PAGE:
Because Our Plan for “Success” in Syria Worked So Well in Libya
Our strategy in Syria is remarkably similar to our previous strategy in Libya. In both the idea is heavy international air strikes combined with arming and training local “moderate” rebels, but no ‘boots on the ground.’ So before we spend billions in Syria we should take a moment to see how well this basic plan worked in Libya.
Apparently, not well. Three years after our involvement the capital of Libya, Tripoli, is now so dangerous the parliament has been forced to fee. From the Washington Post:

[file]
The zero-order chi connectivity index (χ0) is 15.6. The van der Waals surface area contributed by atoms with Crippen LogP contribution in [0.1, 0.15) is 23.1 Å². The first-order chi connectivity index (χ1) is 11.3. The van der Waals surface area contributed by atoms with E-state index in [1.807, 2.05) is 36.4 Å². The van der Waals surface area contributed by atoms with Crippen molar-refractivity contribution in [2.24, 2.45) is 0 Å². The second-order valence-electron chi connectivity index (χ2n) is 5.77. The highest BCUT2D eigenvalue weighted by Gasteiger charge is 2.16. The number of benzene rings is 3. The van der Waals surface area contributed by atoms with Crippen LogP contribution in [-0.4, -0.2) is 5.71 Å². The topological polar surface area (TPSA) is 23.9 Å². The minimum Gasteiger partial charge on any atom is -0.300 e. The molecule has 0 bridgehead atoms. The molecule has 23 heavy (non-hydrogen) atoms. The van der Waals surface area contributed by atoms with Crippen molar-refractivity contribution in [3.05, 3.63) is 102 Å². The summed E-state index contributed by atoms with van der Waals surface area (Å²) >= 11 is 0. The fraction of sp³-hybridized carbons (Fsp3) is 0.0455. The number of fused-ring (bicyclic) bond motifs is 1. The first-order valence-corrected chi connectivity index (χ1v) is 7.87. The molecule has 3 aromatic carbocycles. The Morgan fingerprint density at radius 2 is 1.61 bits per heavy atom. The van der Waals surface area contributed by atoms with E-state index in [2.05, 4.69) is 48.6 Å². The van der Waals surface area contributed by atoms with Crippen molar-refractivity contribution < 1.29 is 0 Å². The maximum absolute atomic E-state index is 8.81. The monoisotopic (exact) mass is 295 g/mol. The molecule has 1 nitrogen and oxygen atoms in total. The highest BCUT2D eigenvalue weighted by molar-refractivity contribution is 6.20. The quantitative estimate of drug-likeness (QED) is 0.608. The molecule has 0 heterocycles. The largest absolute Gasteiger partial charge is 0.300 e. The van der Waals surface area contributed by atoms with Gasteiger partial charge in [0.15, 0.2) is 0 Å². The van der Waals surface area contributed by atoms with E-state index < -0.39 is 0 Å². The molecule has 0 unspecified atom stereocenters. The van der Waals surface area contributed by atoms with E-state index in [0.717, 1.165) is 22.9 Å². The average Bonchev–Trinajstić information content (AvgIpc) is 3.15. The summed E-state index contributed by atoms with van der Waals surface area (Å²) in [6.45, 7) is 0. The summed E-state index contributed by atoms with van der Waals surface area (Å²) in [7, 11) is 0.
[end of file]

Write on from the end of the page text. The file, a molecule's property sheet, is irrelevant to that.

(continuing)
In August, Libya’s parliament moved to Tobruk, with members saying they were facing a constant risk of violence in the capital. Dozens of politicians, journalists and activists in Tripoli have been arrested, kidnapped or killed, a trend that has only intensified since a loose alliance of mainly Islamist militias going under the name of Libya Dawn took control of most of the city several weeks ago.
This port city of 200,000 was little prepared for its new role as a strategic hub for those in retreat. There are only five hotels, so the authorities initially rented a Greek car ferry to house the overflow, while they tried to find more permanent accommodations.
The fact is that we have a really poor track record when it comes to bombing countries into stable democracies. That doesn’t seem to get enough attention.